Right now, the top game on the App Store stars none other than Felix Kjellberg. I took the game for a spin, and here’s what I found.
PewDiePie: Legend of the Brofist is a $US4.99 mobile game where the big bad villain is…a barrel. Yes, you read that right. An evil barrel. To the average person, this might seem ridiculous. To fans, it will make total sense: Barrels have their very own Pewdiepie Wiki page,which explains how this inanimate object turned into the blonde YouTuber’s “arch-nemesis” after playing through horror game Amnesia. Of course barrels make an appearance during the game, even if the result is pretty damn silly:
Really, I imagine that most of the game is aimed at hardcore Pewdiepie fans to begin with. They’re the ones who will understand the inside jokes. They’re the ones who will appreciate the cameos by other YouTube stars. For the rest of us, though, Brofist is a tougher sell.
If you watch gaming YouTube videos, you’re probably familiar with that certain type of wacky video game that makes for great footage, regardless of what the commentator is actually saying. “YouTube fodder,” some (unfairly) call it. We’re talking stuff like Goat Simulator, Surgeon Simulator, physics games, and so on. We see games like this so often, they almost make their goofy charm look effortless. One of the most common criticisms I’ve seen is that many games are now engineered to look great while highlighted by a YouTuber, and in doing so, don’t need to actually be good in order to be popular. I don’t think this cynicism is warranted, and Pewdiepie’s very own game is proof of that.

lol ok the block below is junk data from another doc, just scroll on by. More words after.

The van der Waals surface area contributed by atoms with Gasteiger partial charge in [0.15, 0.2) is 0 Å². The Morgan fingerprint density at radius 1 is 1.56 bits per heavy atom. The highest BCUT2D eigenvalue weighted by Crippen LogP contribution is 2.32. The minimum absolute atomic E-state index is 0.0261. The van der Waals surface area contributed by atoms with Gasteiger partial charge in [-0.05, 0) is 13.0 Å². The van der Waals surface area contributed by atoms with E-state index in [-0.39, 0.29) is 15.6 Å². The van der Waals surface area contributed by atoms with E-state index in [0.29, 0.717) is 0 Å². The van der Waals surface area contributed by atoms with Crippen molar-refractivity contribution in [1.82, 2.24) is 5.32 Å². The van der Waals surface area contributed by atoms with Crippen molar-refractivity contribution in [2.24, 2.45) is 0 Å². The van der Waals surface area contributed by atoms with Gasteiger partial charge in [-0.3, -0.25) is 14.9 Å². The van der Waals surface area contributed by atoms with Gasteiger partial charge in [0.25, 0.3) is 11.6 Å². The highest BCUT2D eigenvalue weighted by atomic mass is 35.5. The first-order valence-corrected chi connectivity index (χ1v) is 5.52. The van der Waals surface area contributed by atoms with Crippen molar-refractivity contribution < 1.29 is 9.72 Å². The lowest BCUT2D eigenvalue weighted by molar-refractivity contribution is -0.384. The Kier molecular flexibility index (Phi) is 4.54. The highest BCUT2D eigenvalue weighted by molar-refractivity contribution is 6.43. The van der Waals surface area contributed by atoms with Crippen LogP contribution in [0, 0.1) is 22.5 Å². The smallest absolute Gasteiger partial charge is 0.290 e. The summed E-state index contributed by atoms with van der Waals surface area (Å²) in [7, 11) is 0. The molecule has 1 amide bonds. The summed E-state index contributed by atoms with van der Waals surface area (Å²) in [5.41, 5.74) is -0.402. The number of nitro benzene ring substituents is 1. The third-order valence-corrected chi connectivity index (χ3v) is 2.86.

There’s a certain point in the footage above, for example, where Pewdiepie is about to get wrecked by the eviiiiil barrel. In comes Markiplier to save the day with a fighter jet that he says he bought on the internet. OK, so far, kind of silly, but not that bad. Then you have to play through a shoot-em-up section where you’re killing barrels (sure), ducks (makes sense), rainbow farting unicorns (huh?), UFOs (why?) and giant Orcas (wut?). If there is a logic to that madness, I don’t know what it is. The game just kind of keeps going like this. Soon after the shoot-em-up section, you have to head to the North Pole because of reasons, and along the way you find a big-arse T-Rex. Because why not? I hate being this critical of something that’s clearly not supposed to be serious, or perhaps is meant more for kids, but here we are.
There is stuff to like here, don’t get me wrong. The pixel art is top-notch, and I appreciate the lack of in-app purchases, too. The platforming, while tough even on easy mode, feels pretty good on iOS; there’s a lot of weight to your jumps. I really love the inclusion of Pewdiepie’s pugs, which bravely fight alongside you — and sometimes even sacrifice themselves to keep you alive. Cute! But man. I can’t really get into the “lol so random” aspect of the game — instead of being funny, it just falls flat for me. Legend of the Brofist is a tryhard of a game.